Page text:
Actes de bienvenue


Ma maison est une place accueillante et ouverte pour tous. Cette année nous hébergons un étudiant international de la Chine qui débutera ses cours à Fanshawe cet automne. Je ferai de mon mieux pour lui montrer la vraie hospitalité canadienne et le plus de notre culture que possible.

Soumise: 16/08/2018 par: Jacqueline Whelpton

Mes voisins m'ont apporté beaucoup de soutien durant l'absence de mon mari.

Soumise: 15/03/2018

Mes voisins m'ont beaucoup aidé avec mon Anglais. J'ai beaucoup appris d'eux.

Soumise: 15/03/2018

Mon ami m'a acceuillie à mon arrivée et m'a proposé de rester chez lui quelques mois, le temps de me trouver un logement et un emploi.

Soumise: 15/03/2018

While in ELS I learned how to say hello and good bye in Mandarin, Korean, Arabic and of course English and Spanish. It always bring smiles when I can greet someone in their own language and my classmates were happy to teach and learn some words from different languages.

Submitted 23/02/18 by: Nelson G

  • I took newcomers on a tour around London and introduced them to various facilities.

  • I learned that a friend volunteers as a conversation partner for newcomers learning English.

Submitted 18/02/18 by: Emal K

  • I learned some words in Punjabi to communicate with a neighbour.

  • I use my privilege o make silent voices be heard.

  • I educate myself and my family.

  • I call out racism whenever I see it. I hate it!

  • I displayed a #AllAreWelcomeHere sign in my office.

  • My church had a youth welcome event for me and my family.

  • I helped a newcomer check out of the grocery store.

  • I stop to offer newcomers directions when asked.

  • I gave directions in Chinese and smiled.

  • At work, I speak French with customers who struggling with English. Submitted 14/02/18 by: Western University students

When I first came to London, I was too shy to ask for help. My English level was very low, so I had to call friends miles away to help me navigate the system. This went on until one day when I got lost and could not reach out to my friends or Google maps for help because my phone battery was dead.
Left with no choice, I approached the first person I saw and asked about how I could get back home. I tried using a few words, such as street name, Fanshawe College, bus etc.. And suddenly, that gentle person asked me "Parlez-vous francais?" and I said Yes Yes Yes Yes.. so we continued our conversation in French.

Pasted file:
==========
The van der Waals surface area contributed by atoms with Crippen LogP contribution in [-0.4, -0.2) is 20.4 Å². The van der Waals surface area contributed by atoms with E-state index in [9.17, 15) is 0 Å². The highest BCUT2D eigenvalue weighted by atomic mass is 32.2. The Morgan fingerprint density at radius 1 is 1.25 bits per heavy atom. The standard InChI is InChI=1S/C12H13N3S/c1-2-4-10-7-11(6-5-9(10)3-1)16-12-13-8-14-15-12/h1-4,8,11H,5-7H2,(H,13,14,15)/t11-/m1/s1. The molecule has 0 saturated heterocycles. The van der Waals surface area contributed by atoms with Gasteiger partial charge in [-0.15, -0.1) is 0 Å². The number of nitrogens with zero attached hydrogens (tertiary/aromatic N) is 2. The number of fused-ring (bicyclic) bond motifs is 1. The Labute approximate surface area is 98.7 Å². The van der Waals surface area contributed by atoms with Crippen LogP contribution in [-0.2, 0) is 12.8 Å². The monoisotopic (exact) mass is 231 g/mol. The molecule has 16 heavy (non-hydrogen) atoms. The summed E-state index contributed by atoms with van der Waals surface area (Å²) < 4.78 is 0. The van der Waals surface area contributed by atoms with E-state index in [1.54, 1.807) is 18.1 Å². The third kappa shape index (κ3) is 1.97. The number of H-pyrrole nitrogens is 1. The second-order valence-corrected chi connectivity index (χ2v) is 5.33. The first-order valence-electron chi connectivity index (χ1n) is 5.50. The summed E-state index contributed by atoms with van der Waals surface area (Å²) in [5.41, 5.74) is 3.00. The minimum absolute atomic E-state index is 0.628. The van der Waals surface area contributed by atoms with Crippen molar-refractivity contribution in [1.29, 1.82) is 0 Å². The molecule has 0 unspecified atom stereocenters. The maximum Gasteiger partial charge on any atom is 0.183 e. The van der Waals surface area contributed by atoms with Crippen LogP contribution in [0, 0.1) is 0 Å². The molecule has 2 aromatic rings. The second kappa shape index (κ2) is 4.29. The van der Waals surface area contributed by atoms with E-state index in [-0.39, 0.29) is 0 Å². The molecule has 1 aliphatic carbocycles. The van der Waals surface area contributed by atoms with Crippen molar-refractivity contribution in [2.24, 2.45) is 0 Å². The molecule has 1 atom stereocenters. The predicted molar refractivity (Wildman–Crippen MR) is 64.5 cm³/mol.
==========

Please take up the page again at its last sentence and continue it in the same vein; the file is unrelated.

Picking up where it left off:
This person was very helpful and told me to not hesitate to ask around, because people speak different languages, different dialects.. and that I will always finds someone to help.
Since that day, I pay more attention while walking on the street and am always open to helping people.. I even translate when the person doesn't speak English!

Submitted 14/02/18 by: Mustapha A

Before I found my career in settlement, I volunteered with what was called the Host Program at the time. I was matched with a newly arrived Burmese family of five. One time, I took the family to the movie theatre to see Shrek and it was the first time they had been to the cinema. I remember the young children had never been on an escalator before so I had to lift them on it so they wouldn't fall. During the movie, all of the children looked completely amazed with so much excitement and wonder in their eyes. I remember staring at them, and almost feeling the "newness" through their eyes.
I am so completely grateful for the experiences I shared with the family, and how they so warmly welcomed me into their lives. The time I spent with them was an opportunity for us both to learn and share new experiences together. I have held on to this memory in particular for many years and to this day feel indebted.

Submitted 14/02/18 by: Jennifer S